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Abstract

The thermal environment in the workplace is decisive in creating the optimal conditions and maximizing the productivity of the workers. The value of the different environmental variables such as temperature, radiant heat, relative humidity and individual variables (such as metabolism and clothing) are determinants to evaluate the thermal stress exposure of workers during their daily activity. The objective of the current study is to evaluate the occupational exposure to the thermal environment of a heavy goods vehicle driver, motivated by frequent complaints, such as the difficulty of sleeping in the vehicle with high temperatures during the day. To determine the conditions to which the driver is exposed, the globe temperature, dry and wet bulb temperatures, as well as the air velocity inside the vehicle were measured, considering both the work and the rest situation. In addition, the metabolism related to physical activity and the thermal insulation conferred by clothing were also determined. Once the parameters were obtained, Professor Malchaire's Excel (R) sheet was used for obtaining the values for the Wet Bulb Globe Temperature (WBGT) index, which were above the occupational exposure limit values (ISO 7243). Results point to a hot work environment where thermal stress is liable for the dissatisfaction of workers. The need to act on thermal stress is imperative, preferably through the implementation of engineering and organizational protection measures that can improve the workplace. The need to establishment of a legislation set to address this particular issue was also an outcome of this work.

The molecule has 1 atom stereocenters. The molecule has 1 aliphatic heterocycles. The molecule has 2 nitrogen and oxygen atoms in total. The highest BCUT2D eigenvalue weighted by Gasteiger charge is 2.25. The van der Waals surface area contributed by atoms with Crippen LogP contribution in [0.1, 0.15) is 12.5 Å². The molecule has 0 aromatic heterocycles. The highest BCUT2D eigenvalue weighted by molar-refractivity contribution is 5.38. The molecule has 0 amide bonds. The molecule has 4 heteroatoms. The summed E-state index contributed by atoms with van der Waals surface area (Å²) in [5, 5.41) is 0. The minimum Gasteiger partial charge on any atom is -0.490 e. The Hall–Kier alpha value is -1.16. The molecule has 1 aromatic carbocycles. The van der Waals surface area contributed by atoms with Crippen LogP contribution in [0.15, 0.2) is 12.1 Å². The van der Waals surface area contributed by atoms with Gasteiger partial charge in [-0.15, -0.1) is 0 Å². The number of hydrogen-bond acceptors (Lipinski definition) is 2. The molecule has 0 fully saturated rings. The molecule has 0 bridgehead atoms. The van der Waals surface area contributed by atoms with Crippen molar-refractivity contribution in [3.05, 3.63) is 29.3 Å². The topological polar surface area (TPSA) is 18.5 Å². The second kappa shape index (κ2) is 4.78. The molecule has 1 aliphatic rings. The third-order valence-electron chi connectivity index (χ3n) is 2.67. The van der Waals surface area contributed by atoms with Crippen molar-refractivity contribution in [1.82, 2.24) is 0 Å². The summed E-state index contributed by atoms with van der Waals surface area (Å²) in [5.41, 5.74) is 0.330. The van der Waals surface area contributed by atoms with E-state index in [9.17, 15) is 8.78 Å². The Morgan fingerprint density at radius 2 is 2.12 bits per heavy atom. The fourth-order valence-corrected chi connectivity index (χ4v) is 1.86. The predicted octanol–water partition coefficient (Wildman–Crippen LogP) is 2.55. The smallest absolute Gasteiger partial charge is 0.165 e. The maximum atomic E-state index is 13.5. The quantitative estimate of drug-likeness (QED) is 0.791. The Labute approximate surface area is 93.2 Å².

Authors

Calderon, Nathaly;  Martins, Silvia;  Mora, Jhonnathan;  Oliveira, Ana;  Colim, Ana;  Costa, Nelson;  Costa, Susana

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